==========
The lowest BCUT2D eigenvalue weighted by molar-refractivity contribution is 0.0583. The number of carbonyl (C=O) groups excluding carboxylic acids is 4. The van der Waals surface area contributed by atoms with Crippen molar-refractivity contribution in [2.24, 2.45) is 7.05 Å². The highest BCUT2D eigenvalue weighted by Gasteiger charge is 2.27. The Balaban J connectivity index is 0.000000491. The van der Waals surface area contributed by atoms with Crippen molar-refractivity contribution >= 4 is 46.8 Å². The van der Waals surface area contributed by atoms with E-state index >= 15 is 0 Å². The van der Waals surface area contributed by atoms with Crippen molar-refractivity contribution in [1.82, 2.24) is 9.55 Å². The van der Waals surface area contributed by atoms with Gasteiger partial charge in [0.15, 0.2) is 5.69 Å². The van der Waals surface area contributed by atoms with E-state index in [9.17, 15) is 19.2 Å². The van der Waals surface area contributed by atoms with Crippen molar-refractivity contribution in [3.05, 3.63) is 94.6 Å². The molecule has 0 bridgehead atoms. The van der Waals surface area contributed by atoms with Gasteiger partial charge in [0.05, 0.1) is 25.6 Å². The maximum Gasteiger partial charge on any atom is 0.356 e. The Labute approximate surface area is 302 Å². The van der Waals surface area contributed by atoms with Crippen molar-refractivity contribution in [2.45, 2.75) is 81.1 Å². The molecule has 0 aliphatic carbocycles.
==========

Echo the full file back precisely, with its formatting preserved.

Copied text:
The lowest BCUT2D eigenvalue weighted by molar-refractivity contribution is 0.0583. The number of carbonyl (C=O) groups excluding carboxylic acids is 4. The van der Waals surface area contributed by atoms with Crippen molar-refractivity contribution in [2.24, 2.45) is 7.05 Å². The highest BCUT2D eigenvalue weighted by Gasteiger charge is 2.27. The Balaban J connectivity index is 0.000000491. The van der Waals surface area contributed by atoms with Crippen molar-refractivity contribution >= 4 is 46.8 Å². The van der Waals surface area contributed by atoms with E-state index >= 15 is 0 Å². The van der Waals surface area contributed by atoms with Crippen molar-refractivity contribution in [1.82, 2.24) is 9.55 Å². The van der Waals surface area contributed by atoms with Gasteiger partial charge in [0.15, 0.2) is 5.69 Å². The van der Waals surface area contributed by atoms with E-state index in [9.17, 15) is 19.2 Å². The van der Waals surface area contributed by atoms with Crippen molar-refractivity contribution in [3.05, 3.63) is 94.6 Å². The molecule has 0 bridgehead atoms. The van der Waals surface area contributed by atoms with Gasteiger partial charge in [0.05, 0.1) is 25.6 Å². The maximum Gasteiger partial charge on any atom is 0.356 e. The Labute approximate surface area is 302 Å². The van der Waals surface area contributed by atoms with Crippen molar-refractivity contribution in [2.45, 2.75) is 81.1 Å². The molecule has 0 aliphatic carbocycles.